Aussie singer and songwriter Danny Barwick stops by for an special interview.
How and where did it all begin for you? What drew your interest to the music industry?
I was nine years old at a folk music festival in WA watching a busking trio called The Chipolatas. One of them (Jasper) was simultaneously juggling three balls and an onion, taking bites out of the onion as it passed his face, telling fables. Another (Sam) was blonde and beautiful and balanced a snare drum on his chin while playing it. Another (Tristan) played accordion off to the side. I was hooked.
What motivates or influences you in your quest to make great music?
Everything. Movies, books, paintings, music, nature, cities, travel, people, video games, friends, strangers, stories.
What are some of your biggest goals you hope to accomplish?
Honestly my biggest goal at the moment would be to live a fulfilling and creative life being of service to people, whatever form that wants to take.
What can we expect from you in the coming months? Any plans to tour?
I’m working on an instrumental ambient album at the moment, I think it may be ready for release before the end of the year.
Tell us a bit about your latest release and how would you best describe your music?
It’s been described as an album of adult lullabies. Or, by one imaginative friend, as audio fantasia. To me it’s a set of 10 short stories illuminated by gentle acoustic sounds.
Give us an insight into your creative process. What gets you writing songs?
Usually songs come out when I have a quiet zone, a laptop or piano, and a lot of solitude. I think space and boredom are crucial ingredients too.
Is there a hidden meaning in any of your music?
I think, in my earlier releases, I may have hidden or obscured my meanings, potentially from fear of being too vulnerable. But in this record I feel I’ve made the song’s meanings as overt as possible. Although, I guess there could still be meanings that are also hidden to me…
Success, what is the secret to it?
Defining it for yourself, I’d say. Maybe even redefining it regularly. For me it’s different (more gentle, far less snazzy) than I originally thought.
What has been your biggest career highlight so far?
I met a wonderfully sensitive musician in Mexico and we shared our music with each other. A few months later, I received a message from her telling me that she had gone scuba diving for the first time and, while deep under the ocean, had begun to have a panic attack. She told me she soothed herself by humming one of my songs and that it worked – she came down from the anxiety. I’d say that’s my career highlight.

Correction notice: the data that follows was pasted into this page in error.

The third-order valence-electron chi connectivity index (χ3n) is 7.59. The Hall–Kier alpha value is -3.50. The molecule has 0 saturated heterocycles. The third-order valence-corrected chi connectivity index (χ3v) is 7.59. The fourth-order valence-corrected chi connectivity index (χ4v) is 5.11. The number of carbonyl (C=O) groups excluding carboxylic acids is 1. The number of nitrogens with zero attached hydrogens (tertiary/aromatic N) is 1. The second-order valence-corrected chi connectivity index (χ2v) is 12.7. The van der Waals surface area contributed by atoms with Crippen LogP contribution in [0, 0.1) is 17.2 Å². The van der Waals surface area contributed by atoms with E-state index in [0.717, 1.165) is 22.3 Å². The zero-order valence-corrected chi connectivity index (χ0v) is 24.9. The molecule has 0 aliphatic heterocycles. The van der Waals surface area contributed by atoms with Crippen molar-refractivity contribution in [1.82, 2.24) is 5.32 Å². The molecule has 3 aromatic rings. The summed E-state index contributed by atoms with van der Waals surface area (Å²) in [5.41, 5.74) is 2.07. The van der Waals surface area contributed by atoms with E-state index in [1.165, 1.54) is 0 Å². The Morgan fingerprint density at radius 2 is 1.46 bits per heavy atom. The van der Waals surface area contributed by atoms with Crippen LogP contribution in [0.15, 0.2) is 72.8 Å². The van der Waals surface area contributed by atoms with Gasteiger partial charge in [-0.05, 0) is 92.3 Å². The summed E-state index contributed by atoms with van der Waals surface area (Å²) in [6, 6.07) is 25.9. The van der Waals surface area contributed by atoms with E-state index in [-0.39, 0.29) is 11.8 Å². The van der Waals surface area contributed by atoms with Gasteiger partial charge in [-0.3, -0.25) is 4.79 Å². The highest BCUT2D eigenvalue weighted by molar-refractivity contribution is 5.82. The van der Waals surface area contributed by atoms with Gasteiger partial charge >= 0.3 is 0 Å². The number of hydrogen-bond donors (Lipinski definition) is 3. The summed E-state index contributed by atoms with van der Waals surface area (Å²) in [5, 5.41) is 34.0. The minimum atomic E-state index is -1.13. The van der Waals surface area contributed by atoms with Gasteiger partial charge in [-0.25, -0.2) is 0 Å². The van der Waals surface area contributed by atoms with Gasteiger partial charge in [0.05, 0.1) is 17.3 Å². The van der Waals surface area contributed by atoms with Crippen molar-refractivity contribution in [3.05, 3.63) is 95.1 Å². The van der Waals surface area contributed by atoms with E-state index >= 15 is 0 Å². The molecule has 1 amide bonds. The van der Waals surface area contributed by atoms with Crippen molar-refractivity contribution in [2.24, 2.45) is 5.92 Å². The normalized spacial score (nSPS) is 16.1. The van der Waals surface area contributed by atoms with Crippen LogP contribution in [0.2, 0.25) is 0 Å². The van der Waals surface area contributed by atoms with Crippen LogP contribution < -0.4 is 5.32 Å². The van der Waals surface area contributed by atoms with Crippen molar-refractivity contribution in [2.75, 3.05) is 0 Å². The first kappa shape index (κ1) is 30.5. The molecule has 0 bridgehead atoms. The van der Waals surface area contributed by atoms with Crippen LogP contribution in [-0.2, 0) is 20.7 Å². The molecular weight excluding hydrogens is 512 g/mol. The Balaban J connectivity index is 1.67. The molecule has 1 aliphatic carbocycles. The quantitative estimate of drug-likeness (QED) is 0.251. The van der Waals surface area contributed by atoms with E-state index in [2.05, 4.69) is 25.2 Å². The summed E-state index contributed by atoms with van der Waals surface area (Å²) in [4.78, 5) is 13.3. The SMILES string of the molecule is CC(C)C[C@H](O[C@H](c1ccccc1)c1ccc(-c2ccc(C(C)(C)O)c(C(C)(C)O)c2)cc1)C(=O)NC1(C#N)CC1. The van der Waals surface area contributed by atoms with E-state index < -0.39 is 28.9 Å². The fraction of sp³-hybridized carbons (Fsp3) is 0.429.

Which stars of the music industry do you find inspiring?
Aldous Harding, Emiliana Torrini, Vince Mendoza, James Blake, Bjork, Bill Callahan, Brian Eno, Daniel Lanois.
Are there any new projects in the pipeline?
Yep, always gestating new ideas. An ambient album is the next one.
The music industry is constantly changing, where do you see yourself in a few years?
I’m really not sure, my future has proved very unpredictable lately, so I’ve stopped trying to predict it. I’d like to score a movie. Or work with poets. Or maybe do some more acting. We’ll see what happens.
What is your favourite and least favourite part about this line of work and why?
My favourite part is making music with people I love. My least favourite part is navigating social media and self-promotion.
Name a few of your favourite Australian artists.
Julien Wilson, Colin Hopkins, Stephen Magnusson, Luke Howard, Jonathan Zwartz, The Middle East.
The shape of the music industry has changed significantly over the years, including the use of social media, how do you feel about the industry as a whole and what does it mean to you in getting your records out into the public eye?
Honestly it confuses me and I need help. Working with a publicist or getting advice from friends working in the industry is so crucial – I wouldn’t be able to do it on my own.
How will you continue appealing to the international market?
By making the best work I can.
Do you collaborate with others? Who is on your wish-list?
Yes I do. I’m working on a piece right now with a poet from Ithaca. And there are so many dream collaborators. Arrangers like Vince Mendoza or Nico Muhly, singers like Julia Jacklin or Aldous Harding, instrumentalists like Arve Henriksen and Brad Mehldau, producers like Brian Eno or Rick Rubin, I could go on forever,
What advice do you give for other artists wanting to follow in your footsteps?
I think Rick Rubin put it best: ‘Make what you wish existed – the music you most want to hear.’
A message for your fans. How do you best interact and respond with your followers and fans?
Feel free to message me on Instagram. I love hearing about how and where the music reaches people.
Any last words?
Yes, but they’re someone else’s: “What’s called creativity is an accident we learn to keep having.” (James Richardson)